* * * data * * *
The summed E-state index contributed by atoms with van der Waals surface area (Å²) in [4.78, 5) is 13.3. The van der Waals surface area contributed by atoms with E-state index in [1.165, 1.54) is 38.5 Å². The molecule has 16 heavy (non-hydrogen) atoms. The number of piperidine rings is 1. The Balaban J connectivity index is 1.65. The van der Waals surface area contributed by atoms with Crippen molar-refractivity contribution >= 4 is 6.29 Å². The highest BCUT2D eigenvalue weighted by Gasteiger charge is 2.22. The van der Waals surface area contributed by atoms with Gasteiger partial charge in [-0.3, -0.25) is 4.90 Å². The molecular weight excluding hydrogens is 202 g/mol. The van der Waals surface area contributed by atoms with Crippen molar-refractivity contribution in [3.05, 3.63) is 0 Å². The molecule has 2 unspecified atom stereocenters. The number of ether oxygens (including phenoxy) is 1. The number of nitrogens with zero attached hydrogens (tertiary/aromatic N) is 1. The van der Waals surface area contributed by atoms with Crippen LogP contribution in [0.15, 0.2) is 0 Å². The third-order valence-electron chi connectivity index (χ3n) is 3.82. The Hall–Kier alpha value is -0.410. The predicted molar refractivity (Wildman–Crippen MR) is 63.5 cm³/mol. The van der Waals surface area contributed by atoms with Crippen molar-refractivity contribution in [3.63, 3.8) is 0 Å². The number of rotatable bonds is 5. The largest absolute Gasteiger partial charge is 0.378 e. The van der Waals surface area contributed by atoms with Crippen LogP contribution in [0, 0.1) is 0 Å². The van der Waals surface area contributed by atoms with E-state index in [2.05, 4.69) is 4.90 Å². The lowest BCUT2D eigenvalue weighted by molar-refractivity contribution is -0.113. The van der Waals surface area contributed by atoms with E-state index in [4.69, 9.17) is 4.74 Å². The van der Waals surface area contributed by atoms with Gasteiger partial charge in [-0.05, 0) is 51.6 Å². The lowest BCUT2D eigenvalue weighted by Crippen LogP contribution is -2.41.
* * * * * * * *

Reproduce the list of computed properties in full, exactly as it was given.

The summed E-state index contributed by atoms with van der Waals surface area (Å²) in [4.78, 5) is 13.3. The van der Waals surface area contributed by atoms with E-state index in [1.165, 1.54) is 38.5 Å². The molecule has 16 heavy (non-hydrogen) atoms. The number of piperidine rings is 1. The Balaban J connectivity index is 1.65. The van der Waals surface area contributed by atoms with Crippen molar-refractivity contribution >= 4 is 6.29 Å². The highest BCUT2D eigenvalue weighted by Gasteiger charge is 2.22. The van der Waals surface area contributed by atoms with Gasteiger partial charge in [-0.3, -0.25) is 4.90 Å². The molecular weight excluding hydrogens is 202 g/mol. The van der Waals surface area contributed by atoms with Crippen molar-refractivity contribution in [3.05, 3.63) is 0 Å². The molecule has 2 unspecified atom stereocenters. The number of ether oxygens (including phenoxy) is 1. The number of nitrogens with zero attached hydrogens (tertiary/aromatic N) is 1. The van der Waals surface area contributed by atoms with Crippen LogP contribution in [0.15, 0.2) is 0 Å². The third-order valence-electron chi connectivity index (χ3n) is 3.82. The Hall–Kier alpha value is -0.410. The predicted molar refractivity (Wildman–Crippen MR) is 63.5 cm³/mol. The van der Waals surface area contributed by atoms with Crippen molar-refractivity contribution in [3.63, 3.8) is 0 Å². The number of rotatable bonds is 5. The largest absolute Gasteiger partial charge is 0.378 e. The van der Waals surface area contributed by atoms with Crippen LogP contribution in [0, 0.1) is 0 Å². The van der Waals surface area contributed by atoms with E-state index in [2.05, 4.69) is 4.90 Å². The lowest BCUT2D eigenvalue weighted by molar-refractivity contribution is -0.113. The van der Waals surface area contributed by atoms with E-state index in [4.69, 9.17) is 4.74 Å². The van der Waals surface area contributed by atoms with Gasteiger partial charge in [-0.05, 0) is 51.6 Å². The lowest BCUT2D eigenvalue weighted by Crippen LogP contribution is -2.41.